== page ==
The challenge in wide angle shooting as opposed to telephoto shooting is that there is usually a large depth of field involved. With telephoto shooting, there is usually a strong subject matter and limited depth of field (out of focus background behind and/or in front). This is especially true of bird photography where the intent is to have the bird in focus and the background smooth and out of focus, eliminating any distracting elements such as branches.
However, with landscape (normal to wide), the object is usually to have relatively sharp focus from front to back (it's ok to have distant subjects a little out of focus indicating large distances). The wider the angle, the more foreground there usually is to deal with. If anyone has ever tried very wide lenses, it's not so easy taking interesting images. That is usually because there is nothing of interest in the foreground and middle ground. This makes only the background is of interest and the image fails as a whole (unless there is some extraordinary lighting etc).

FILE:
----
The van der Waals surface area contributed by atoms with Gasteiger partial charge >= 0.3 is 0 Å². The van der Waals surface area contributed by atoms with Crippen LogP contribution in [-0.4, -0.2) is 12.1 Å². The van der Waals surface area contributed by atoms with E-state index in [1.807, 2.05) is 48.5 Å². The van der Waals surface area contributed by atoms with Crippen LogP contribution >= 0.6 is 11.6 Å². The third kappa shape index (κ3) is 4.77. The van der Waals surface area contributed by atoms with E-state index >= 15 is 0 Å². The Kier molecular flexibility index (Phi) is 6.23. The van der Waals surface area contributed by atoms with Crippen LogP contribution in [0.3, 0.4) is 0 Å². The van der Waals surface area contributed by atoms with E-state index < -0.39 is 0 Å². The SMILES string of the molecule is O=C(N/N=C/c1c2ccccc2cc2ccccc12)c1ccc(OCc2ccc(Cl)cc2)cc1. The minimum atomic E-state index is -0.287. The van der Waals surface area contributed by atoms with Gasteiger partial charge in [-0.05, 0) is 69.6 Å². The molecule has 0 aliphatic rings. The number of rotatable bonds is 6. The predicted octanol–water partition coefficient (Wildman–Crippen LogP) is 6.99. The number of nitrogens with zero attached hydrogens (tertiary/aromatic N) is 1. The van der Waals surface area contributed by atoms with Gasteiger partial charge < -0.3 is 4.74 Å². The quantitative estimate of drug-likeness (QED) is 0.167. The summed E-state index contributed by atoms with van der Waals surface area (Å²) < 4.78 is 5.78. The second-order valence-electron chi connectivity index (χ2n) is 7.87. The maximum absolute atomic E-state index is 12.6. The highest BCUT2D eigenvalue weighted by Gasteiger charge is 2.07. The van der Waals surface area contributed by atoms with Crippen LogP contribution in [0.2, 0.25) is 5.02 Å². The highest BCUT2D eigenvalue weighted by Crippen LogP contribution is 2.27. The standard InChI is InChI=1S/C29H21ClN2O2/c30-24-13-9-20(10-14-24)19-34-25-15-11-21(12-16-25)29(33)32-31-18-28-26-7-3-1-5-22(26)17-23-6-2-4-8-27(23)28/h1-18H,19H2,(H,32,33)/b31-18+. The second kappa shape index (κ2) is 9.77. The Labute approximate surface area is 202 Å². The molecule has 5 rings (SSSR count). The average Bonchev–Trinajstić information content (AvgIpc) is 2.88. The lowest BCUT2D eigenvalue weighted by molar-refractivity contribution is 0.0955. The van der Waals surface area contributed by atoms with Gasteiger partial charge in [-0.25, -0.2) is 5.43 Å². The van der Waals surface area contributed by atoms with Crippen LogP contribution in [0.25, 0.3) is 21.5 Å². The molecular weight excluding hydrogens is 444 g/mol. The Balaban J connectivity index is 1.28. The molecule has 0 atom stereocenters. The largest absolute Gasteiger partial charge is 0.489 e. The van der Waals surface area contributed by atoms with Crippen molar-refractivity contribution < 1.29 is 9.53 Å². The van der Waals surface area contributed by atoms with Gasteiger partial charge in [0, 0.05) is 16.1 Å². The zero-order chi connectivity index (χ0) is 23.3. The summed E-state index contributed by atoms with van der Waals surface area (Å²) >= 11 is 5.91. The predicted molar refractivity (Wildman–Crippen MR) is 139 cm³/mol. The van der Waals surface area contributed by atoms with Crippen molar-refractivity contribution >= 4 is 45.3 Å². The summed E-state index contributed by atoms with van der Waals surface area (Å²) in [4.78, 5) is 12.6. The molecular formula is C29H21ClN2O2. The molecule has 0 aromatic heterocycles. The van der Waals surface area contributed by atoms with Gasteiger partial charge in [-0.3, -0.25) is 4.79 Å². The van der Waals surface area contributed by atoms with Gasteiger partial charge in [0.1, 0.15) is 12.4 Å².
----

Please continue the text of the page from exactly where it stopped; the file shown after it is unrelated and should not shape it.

The image attached, I believe has something of interest in the foreground all the way to the far distance. This was a relatively easy example but sometimes it's not so easy. How do you work on this? There are many ways, but one is to get lower to the ground and put subjects like flowers, rocks into the bottom of the frame. In order to have foreground and background in focus you will need our lens set to f8 or higher (see previous blog on how to use hyper-focal settings to maximize depth of field). If shooting at a distant mountain, hopefully a lake will allow you to use reflections as the middle ground. Otherwise, trees, shrubs etc can be easily used for middle ground subjects.
How did I get the foggy look on the shore? See my previous blog: http://vinsingh.posterous.com/77541150 on long exposures.